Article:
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Freshmen get a helping hand

Hundreds move in to UMKC residence halls

Photos by Janet Rogers, University Communications 

Annie Peterson stops for a moment. It’s almost noon on the final and busiest day of the fall semester’s three move-in days. Like nearly all of the University of Missouri-Kansas City upperclassmen who came to campus this week, Peterson is here to help.

So as she talks with a friend, Peterson scans the new Cherry Street Parking Structure for a familiar sight: Usually, it’s a mini-van stuffed to the roof with clothes, picture frames and dorm décor. A stressed family is crammed somewhere within.

That stress dissipates pretty quickly.

Almost immediately, a mix of UMKC students and staff members assist with the move. Many of the upperclassmen are there not just to help, but to represent their student organization, sport or fraternity/sorority.

“It’s a good way to help them feel welcomed and feel like they belong,” Peterson, a sophomore, said.

Peterson was helping on the final move in day, when approximately 740 students moved in to Oak Street Hall and Johnson Hall. Two days prior, approximately 300 students moved into the Oak Place Apartments. A little more than 100 School of Medicine students moved in on Thursday.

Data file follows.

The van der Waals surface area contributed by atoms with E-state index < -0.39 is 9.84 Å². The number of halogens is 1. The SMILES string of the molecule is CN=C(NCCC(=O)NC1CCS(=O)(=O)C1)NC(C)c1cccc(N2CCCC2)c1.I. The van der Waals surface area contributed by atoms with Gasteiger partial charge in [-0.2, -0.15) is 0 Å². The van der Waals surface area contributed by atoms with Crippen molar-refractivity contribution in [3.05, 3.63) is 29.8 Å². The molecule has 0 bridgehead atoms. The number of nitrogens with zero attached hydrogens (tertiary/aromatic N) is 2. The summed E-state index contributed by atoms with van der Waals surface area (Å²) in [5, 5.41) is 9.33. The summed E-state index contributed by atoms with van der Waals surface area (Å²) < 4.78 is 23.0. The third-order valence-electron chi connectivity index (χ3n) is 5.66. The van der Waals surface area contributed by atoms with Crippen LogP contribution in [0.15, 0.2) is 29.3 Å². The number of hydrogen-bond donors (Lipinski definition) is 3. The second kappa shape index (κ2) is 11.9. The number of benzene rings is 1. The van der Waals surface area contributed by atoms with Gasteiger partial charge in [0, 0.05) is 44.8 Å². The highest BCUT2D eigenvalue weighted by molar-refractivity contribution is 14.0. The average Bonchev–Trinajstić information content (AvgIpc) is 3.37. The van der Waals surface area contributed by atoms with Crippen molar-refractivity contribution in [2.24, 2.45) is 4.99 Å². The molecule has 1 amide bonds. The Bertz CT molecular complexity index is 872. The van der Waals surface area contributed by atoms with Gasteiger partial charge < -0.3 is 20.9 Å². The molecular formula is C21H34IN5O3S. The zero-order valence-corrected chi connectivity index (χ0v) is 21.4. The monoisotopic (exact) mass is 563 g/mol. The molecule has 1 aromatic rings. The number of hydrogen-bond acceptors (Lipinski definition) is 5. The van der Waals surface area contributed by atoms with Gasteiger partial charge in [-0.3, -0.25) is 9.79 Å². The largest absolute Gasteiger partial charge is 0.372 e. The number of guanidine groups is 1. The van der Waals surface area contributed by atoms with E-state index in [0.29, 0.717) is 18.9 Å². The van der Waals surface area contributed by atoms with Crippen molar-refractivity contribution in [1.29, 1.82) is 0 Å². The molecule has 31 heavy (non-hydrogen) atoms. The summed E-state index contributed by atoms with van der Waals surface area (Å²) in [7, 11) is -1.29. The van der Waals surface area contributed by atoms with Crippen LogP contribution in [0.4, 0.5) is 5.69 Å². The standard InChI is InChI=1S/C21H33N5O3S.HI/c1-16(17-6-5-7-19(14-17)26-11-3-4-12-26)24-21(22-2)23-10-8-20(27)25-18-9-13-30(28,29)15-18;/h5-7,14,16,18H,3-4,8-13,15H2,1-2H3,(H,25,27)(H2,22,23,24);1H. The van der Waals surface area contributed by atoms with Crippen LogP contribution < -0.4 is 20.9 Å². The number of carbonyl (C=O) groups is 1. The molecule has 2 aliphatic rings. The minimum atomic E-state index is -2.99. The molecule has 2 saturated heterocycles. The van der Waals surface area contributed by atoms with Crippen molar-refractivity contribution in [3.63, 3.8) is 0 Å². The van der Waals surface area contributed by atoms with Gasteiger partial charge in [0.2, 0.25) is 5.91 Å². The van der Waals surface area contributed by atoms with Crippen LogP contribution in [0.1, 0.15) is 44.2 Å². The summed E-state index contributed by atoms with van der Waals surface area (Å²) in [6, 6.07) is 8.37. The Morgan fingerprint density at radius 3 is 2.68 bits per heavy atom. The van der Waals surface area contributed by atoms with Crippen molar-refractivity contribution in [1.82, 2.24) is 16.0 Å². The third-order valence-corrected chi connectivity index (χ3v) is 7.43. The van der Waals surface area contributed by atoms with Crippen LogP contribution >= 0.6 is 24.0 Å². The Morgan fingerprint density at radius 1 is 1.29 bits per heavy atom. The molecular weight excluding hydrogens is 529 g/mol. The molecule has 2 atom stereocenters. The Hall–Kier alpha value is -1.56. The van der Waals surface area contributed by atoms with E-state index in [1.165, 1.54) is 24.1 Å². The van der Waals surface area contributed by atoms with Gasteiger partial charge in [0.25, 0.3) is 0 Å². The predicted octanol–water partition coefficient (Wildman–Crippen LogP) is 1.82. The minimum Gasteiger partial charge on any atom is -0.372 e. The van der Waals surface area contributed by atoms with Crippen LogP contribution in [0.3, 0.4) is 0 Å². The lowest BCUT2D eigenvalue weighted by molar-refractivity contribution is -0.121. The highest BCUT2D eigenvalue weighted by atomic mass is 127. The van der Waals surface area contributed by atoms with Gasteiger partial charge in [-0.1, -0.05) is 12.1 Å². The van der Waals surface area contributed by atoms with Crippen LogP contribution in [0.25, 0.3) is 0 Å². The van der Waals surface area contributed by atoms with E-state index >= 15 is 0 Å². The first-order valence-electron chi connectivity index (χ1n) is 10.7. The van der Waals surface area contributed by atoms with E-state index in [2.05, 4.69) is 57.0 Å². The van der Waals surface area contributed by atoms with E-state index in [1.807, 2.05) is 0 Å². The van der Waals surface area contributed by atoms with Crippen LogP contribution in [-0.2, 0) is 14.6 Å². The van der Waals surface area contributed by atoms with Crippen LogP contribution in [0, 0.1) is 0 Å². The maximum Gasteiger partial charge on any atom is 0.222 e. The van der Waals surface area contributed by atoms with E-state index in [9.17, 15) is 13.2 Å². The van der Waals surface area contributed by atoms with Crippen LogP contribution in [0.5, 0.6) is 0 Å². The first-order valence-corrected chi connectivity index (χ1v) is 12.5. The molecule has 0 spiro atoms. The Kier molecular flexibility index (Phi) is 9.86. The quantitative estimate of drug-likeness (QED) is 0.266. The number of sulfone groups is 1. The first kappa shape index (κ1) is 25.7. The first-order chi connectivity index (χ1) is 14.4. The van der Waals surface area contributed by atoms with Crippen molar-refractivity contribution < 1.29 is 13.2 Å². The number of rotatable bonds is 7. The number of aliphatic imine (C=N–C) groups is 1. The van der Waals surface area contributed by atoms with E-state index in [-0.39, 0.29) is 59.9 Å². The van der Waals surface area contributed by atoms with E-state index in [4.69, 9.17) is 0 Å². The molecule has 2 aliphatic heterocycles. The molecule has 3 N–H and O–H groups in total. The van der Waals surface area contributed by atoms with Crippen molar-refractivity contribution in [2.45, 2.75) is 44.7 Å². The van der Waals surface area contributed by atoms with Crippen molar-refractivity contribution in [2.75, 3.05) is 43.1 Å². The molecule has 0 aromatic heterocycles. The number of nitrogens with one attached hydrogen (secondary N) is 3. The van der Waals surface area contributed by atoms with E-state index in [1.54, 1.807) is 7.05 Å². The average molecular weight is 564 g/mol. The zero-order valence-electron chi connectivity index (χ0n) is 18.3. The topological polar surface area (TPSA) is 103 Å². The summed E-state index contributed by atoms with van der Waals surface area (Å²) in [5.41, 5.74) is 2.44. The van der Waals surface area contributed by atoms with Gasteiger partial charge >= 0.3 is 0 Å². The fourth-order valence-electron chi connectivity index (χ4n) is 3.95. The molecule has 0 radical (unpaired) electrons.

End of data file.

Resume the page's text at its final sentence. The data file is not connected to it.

Freshman Tiara Redrick moved in on Friday. Redrick, along with her mother and brother, woke up at 4:30 a.m. for their drive in from St. Louis, Mo. With a tired smile, Redrick says she did a good job purchasing things for her dorm room, but procrastinated when it came to packing.

“I waited until the day before to pack. I thought the last two weeks were going to last forever,” Redrick said, laughing.

She stayed up past 1 a.m. to pack. Luckily, the unpacking process went much more quickly. All around her, upperclassmen carried everything from boxes to futons for the university’s newest students.

In a way, they were just paying it forward.

Kaitlin Ohde, a resident assistant, remembers her fall 2009 move-in day well.

“It was a really big help. It was nice to have just two loads of stuff to carry instead of what would have been probably 10 loads,” Ohde said.

As the students began unpacking their twin-sized bedding, dorm door dry erase boards and stacks of Ramen Noodles, out came the more off-beat, sentimental items.

One student who’d forgotten to pack his pillow remembered his Ghostbuster poster. Gisel Alvarez brought a collection of her favorite books, “Pride and Prejudice” by Jane Austen, and the “Game of Thrones”series.  Another student, Josh Gollub – who played five varsity sports at his St. Louis, Mo., high school, brought his favorite baseball cards.

Logan Ray brought his great grandmother’s chest. She used it to store knick-knacks and scrapbooking materials. He thinks he’ll use it for important papers.

Alice Arredondo, assistant dean of admission and recruitment for the School of Medicine, smiled as she helped unload a mini-van. She said she likes move-in day because it’s the first time that she gets to see the students relax.

“It’s nice to see them in this setting, because up until this point, we’ve seen them in pretty formal settings, whether through recruiting or seeing them on interview day,” Arredondo said. “Today is a more relaxed, fun day.”

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"It’s nice to see them in this setting, because up until this point, we’ve seen them in pretty formal settings, whether through recruiting or seeing them on interview day. Today is a more relaxed, fun day."

Alice Arredondo
Assistant Dean of Admission and Recruitment, School of Medicine